Watson: “First off, I have inherited a fantastic group of players that have shown they can be very competitive in this league. I don’t think we need to make wholesale changes. What I do want to bring to the team is more work on our defensive organization. We have struggled since the start of this year with giving up early goals and I will address that. It makes it very difficult when you put yourself in a hole to climb out of it, so we will definitely be working to improve on that.
“Secondly, we have developed a reputation as a very direct team and I don’t think that is justified. Last year we moved the ball really well and moved forward at the right times and were very dangerous going forward. We’ve gotten away from that this year, so I’d like to see us move the ball around better. We have some fantastic players, players that are great on the ball, and we got away from having that great balance between possessing the ball and pushing forward and that is something I definitely will address in the coming weeks.”
CLS: Yallop has in many ways built a team that is not designed to grind out results but rather to take its chances and outscore its opponent. Basically, an almost exclusive focus on offense over defense that last year worked out as planned. With nearly half of this season already in the books and the team struggling near the bottom of the standings, can that same strategy be enough to get the desired results?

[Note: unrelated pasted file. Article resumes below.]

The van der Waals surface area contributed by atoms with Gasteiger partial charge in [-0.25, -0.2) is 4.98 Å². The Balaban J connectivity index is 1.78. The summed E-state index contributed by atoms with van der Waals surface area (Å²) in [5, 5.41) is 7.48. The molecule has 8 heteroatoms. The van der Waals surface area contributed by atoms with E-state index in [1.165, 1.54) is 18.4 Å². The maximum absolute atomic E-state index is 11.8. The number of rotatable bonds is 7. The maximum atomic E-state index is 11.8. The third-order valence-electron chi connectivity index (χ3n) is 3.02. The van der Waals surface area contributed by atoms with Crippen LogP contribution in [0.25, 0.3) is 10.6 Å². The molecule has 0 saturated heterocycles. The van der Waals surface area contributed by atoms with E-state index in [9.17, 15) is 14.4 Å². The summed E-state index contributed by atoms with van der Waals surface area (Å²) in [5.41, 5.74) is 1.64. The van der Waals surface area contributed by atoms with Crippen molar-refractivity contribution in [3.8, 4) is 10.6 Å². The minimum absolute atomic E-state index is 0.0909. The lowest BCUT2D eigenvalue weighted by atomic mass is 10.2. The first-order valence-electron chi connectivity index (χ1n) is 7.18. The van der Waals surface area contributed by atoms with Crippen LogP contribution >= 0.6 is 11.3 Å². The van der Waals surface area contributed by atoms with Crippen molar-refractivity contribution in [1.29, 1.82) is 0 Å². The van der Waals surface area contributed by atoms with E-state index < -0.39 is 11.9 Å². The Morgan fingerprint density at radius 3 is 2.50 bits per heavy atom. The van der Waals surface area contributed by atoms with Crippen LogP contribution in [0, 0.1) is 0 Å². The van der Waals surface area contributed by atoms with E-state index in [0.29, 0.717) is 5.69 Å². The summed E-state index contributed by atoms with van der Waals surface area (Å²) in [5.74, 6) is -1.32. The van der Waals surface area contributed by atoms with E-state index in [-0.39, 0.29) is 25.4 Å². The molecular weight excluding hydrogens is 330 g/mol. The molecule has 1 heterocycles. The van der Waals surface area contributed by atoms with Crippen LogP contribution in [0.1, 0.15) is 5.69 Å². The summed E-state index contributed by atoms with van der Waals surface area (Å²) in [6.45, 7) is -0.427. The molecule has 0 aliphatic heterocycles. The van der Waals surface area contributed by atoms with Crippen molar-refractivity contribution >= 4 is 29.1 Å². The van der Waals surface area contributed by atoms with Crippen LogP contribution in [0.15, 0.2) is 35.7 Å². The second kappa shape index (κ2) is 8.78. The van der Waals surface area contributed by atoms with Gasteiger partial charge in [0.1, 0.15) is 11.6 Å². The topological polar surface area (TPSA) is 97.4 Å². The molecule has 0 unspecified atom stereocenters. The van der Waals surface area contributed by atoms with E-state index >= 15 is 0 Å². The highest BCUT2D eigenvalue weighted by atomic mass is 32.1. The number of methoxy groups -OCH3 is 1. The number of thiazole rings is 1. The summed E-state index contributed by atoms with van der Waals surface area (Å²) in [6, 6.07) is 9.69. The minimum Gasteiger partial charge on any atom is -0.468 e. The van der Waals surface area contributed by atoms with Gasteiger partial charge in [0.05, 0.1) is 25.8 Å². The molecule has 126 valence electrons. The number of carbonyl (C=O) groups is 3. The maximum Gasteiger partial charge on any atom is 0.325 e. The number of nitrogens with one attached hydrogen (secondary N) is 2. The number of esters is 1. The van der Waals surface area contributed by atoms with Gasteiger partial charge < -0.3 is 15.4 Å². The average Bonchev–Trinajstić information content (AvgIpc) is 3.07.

Watson: “There has to be balance; you need to have both parts. We have a lot of great attacking weapons and we’d be foolish not to utilize them, but on the other hand, we can’t concede a lot of goals, especially early goals, because it puts too much pressure on the team to recover. For me, it is about balance, and to be a championship team you need to have both. We will be working to find that balance in the coming weeks.”
CLS: Most Earthquakes supporters would be hard pressed to say much about you since your role as an assistant coach does not lend itself to making too many headlines. However, you are very involved, along with fellow assistant coach Ian Russell, in coaching the Reserve League squad and intrasquad scrimmages. How much has working with Yallop shaped the way you approach your role as a coach?